2006-11-22 / Editorial


Giving thanks

The year was 1621. Not far from here, a ragtag group of Pilgrims gathered for an outdoor feast to celebrate their survival in a hostile new land.

They gave thanks for their first harvest - one that would hopefully see them through another winter. Little did they know the bitter months ahead would be such a hardship.

Of course, it was not the fourth Thursday in November when this original celebratory repast occurred. The date that we now recognize as Thanksgiving Day was officially set aside as a national holiday some 65 years ago.

Today, our Thanksgiving is steeped in tradition, myth, and legend. For many of us, Thanksgiving is quite a festive time. It is the most traveled holiday of the year, a time for farflung families to get together.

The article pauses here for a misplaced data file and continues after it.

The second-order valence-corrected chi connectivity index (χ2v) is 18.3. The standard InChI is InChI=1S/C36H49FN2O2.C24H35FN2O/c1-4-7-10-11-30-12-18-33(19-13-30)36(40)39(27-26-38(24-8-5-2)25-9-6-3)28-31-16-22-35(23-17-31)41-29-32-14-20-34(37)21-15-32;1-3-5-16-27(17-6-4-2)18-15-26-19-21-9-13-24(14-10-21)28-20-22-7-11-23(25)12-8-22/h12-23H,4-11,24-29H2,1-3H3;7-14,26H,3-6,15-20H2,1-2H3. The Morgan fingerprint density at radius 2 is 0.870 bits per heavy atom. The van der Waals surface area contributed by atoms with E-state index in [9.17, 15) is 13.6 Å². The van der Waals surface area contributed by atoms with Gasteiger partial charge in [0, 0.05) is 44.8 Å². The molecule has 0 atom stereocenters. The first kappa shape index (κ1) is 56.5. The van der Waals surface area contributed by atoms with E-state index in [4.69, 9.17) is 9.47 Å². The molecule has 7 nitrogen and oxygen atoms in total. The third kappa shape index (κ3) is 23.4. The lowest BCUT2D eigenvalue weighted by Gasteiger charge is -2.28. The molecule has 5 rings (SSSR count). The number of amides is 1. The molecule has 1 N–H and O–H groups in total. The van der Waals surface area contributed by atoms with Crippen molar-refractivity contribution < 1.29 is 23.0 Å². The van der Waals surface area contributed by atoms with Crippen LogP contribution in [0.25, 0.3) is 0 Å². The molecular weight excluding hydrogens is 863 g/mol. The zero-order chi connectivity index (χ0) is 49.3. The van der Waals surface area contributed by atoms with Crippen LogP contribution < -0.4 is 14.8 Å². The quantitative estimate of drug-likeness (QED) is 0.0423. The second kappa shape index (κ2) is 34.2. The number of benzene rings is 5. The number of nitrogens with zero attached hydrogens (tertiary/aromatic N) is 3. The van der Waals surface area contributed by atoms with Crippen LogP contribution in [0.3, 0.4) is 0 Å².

The Thanksgiving dinner fare usually includes roasted turkey and pumpkin pies, among other dishes. There are parades and football. Those original Pilgrims would never recognize the holiday we observe today.

Without doubt, Thanksgiving is the gateway to the holiday season, though many merchants have tried to lengthen the gift-shopping spree to include the weeks after Halloween. Commercialism reigns.

Compared to the Pilgrims, our lives are much easier now. We don't have to battle the elements and worry about survival, but like those Pilgrims before us, we do have much for which we can be thankful.

Here in Jamestown, we can be thankful for our quality of life. This year we should also give thanks for our nation's freedoms and remember those men and women who go in harm's way far from home to protect those freedoms.

We hope your Thanksgiving is filled with joy, laughter, and love. May you be surrounded by those family and friends you care about.

Please help those who are less fortunate.

And, finally, take a moment to reflect upon everything you have to be thankful for.

Happy Thanksgiving.

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